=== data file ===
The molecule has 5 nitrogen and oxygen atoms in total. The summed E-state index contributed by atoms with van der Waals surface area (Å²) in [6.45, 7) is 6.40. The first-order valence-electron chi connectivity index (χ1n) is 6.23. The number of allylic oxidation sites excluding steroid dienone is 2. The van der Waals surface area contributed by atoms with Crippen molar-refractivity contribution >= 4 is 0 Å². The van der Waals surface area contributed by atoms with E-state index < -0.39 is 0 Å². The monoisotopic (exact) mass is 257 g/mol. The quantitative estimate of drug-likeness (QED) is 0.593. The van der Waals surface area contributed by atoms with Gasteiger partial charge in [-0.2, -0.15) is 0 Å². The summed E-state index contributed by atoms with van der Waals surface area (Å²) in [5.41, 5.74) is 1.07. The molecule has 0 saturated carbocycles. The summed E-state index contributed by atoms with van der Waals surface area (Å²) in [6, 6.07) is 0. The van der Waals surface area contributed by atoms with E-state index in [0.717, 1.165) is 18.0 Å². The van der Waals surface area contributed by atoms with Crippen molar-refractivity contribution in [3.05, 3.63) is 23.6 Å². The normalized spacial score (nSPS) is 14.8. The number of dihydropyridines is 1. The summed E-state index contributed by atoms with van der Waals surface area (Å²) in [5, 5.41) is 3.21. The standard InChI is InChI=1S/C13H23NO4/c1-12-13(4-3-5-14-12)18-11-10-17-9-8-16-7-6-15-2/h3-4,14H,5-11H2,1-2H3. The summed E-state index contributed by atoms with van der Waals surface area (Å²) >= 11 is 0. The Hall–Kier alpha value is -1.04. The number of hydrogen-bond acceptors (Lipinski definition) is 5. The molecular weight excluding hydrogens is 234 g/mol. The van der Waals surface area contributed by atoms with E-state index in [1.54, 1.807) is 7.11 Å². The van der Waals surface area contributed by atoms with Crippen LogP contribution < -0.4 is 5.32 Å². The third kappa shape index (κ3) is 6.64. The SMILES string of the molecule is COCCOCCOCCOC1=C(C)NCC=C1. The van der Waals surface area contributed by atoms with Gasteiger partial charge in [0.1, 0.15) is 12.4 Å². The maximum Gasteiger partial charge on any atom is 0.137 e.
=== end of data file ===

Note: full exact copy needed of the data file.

The molecule has 5 nitrogen and oxygen atoms in total. The summed E-state index contributed by atoms with van der Waals surface area (Å²) in [6.45, 7) is 6.40. The first-order valence-electron chi connectivity index (χ1n) is 6.23. The number of allylic oxidation sites excluding steroid dienone is 2. The van der Waals surface area contributed by atoms with Crippen molar-refractivity contribution >= 4 is 0 Å². The van der Waals surface area contributed by atoms with E-state index < -0.39 is 0 Å². The monoisotopic (exact) mass is 257 g/mol. The quantitative estimate of drug-likeness (QED) is 0.593. The van der Waals surface area contributed by atoms with Gasteiger partial charge in [-0.2, -0.15) is 0 Å². The summed E-state index contributed by atoms with van der Waals surface area (Å²) in [5.41, 5.74) is 1.07. The molecule has 0 saturated carbocycles. The summed E-state index contributed by atoms with van der Waals surface area (Å²) in [6, 6.07) is 0. The van der Waals surface area contributed by atoms with E-state index in [0.717, 1.165) is 18.0 Å². The van der Waals surface area contributed by atoms with Crippen molar-refractivity contribution in [3.05, 3.63) is 23.6 Å². The normalized spacial score (nSPS) is 14.8. The number of dihydropyridines is 1. The summed E-state index contributed by atoms with van der Waals surface area (Å²) in [5, 5.41) is 3.21. The standard InChI is InChI=1S/C13H23NO4/c1-12-13(4-3-5-14-12)18-11-10-17-9-8-16-7-6-15-2/h3-4,14H,5-11H2,1-2H3. The summed E-state index contributed by atoms with van der Waals surface area (Å²) >= 11 is 0. The Hall–Kier alpha value is -1.04. The number of hydrogen-bond acceptors (Lipinski definition) is 5. The molecular weight excluding hydrogens is 234 g/mol. The van der Waals surface area contributed by atoms with E-state index in [1.54, 1.807) is 7.11 Å². The van der Waals surface area contributed by atoms with Crippen LogP contribution < -0.4 is 5.32 Å². The third kappa shape index (κ3) is 6.64. The SMILES string of the molecule is COCCOCCOCCOC1=C(C)NCC=C1. The van der Waals surface area contributed by atoms with Gasteiger partial charge in [0.1, 0.15) is 12.4 Å². The maximum Gasteiger partial charge on any atom is 0.137 e.